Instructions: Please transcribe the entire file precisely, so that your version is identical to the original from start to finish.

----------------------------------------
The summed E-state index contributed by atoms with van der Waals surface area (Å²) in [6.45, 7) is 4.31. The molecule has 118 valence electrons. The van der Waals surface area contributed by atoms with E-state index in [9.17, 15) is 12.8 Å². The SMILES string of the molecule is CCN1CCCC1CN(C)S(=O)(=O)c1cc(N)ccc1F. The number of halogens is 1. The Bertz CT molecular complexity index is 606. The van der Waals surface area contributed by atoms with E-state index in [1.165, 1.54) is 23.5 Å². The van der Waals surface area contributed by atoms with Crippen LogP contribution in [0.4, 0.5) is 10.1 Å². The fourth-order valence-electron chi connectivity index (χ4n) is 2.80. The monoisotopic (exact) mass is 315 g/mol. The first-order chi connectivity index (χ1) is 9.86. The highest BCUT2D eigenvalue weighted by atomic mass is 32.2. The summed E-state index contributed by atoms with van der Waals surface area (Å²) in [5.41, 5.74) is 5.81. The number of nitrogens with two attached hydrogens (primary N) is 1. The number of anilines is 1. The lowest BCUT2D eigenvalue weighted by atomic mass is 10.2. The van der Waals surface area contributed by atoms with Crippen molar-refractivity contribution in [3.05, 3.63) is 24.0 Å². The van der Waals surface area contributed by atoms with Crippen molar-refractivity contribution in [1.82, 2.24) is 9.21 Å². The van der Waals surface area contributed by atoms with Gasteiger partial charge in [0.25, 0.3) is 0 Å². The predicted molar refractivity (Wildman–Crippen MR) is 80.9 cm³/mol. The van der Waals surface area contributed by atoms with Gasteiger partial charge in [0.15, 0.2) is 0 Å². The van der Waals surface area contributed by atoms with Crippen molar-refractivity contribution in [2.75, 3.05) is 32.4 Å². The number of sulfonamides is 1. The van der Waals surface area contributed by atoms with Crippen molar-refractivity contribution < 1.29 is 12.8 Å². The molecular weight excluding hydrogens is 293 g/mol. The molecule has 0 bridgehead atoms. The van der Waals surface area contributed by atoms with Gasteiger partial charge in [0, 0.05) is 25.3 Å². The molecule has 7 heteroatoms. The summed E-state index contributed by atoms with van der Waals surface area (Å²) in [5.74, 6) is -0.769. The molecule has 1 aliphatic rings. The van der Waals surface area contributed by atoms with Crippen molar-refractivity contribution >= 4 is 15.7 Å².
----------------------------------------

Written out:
The summed E-state index contributed by atoms with van der Waals surface area (Å²) in [6.45, 7) is 4.31. The molecule has 118 valence electrons. The van der Waals surface area contributed by atoms with E-state index in [9.17, 15) is 12.8 Å². The SMILES string of the molecule is CCN1CCCC1CN(C)S(=O)(=O)c1cc(N)ccc1F. The number of halogens is 1. The Bertz CT molecular complexity index is 606. The van der Waals surface area contributed by atoms with E-state index in [1.165, 1.54) is 23.5 Å². The van der Waals surface area contributed by atoms with Crippen LogP contribution in [0.4, 0.5) is 10.1 Å². The fourth-order valence-electron chi connectivity index (χ4n) is 2.80. The monoisotopic (exact) mass is 315 g/mol. The first-order chi connectivity index (χ1) is 9.86. The highest BCUT2D eigenvalue weighted by atomic mass is 32.2. The summed E-state index contributed by atoms with van der Waals surface area (Å²) in [5.41, 5.74) is 5.81. The number of nitrogens with two attached hydrogens (primary N) is 1. The number of anilines is 1. The lowest BCUT2D eigenvalue weighted by atomic mass is 10.2. The van der Waals surface area contributed by atoms with Crippen molar-refractivity contribution in [3.05, 3.63) is 24.0 Å². The van der Waals surface area contributed by atoms with Crippen molar-refractivity contribution in [1.82, 2.24) is 9.21 Å². The van der Waals surface area contributed by atoms with Gasteiger partial charge in [0.25, 0.3) is 0 Å². The predicted molar refractivity (Wildman–Crippen MR) is 80.9 cm³/mol. The van der Waals surface area contributed by atoms with Gasteiger partial charge in [0.15, 0.2) is 0 Å². The van der Waals surface area contributed by atoms with Crippen molar-refractivity contribution in [2.75, 3.05) is 32.4 Å². The number of sulfonamides is 1. The van der Waals surface area contributed by atoms with Crippen molar-refractivity contribution < 1.29 is 12.8 Å². The molecular weight excluding hydrogens is 293 g/mol. The molecule has 0 bridgehead atoms. The van der Waals surface area contributed by atoms with Gasteiger partial charge in [0, 0.05) is 25.3 Å². The molecule has 7 heteroatoms. The summed E-state index contributed by atoms with van der Waals surface area (Å²) in [5.74, 6) is -0.769. The molecule has 1 aliphatic rings. The van der Waals surface area contributed by atoms with Crippen molar-refractivity contribution >= 4 is 15.7 Å².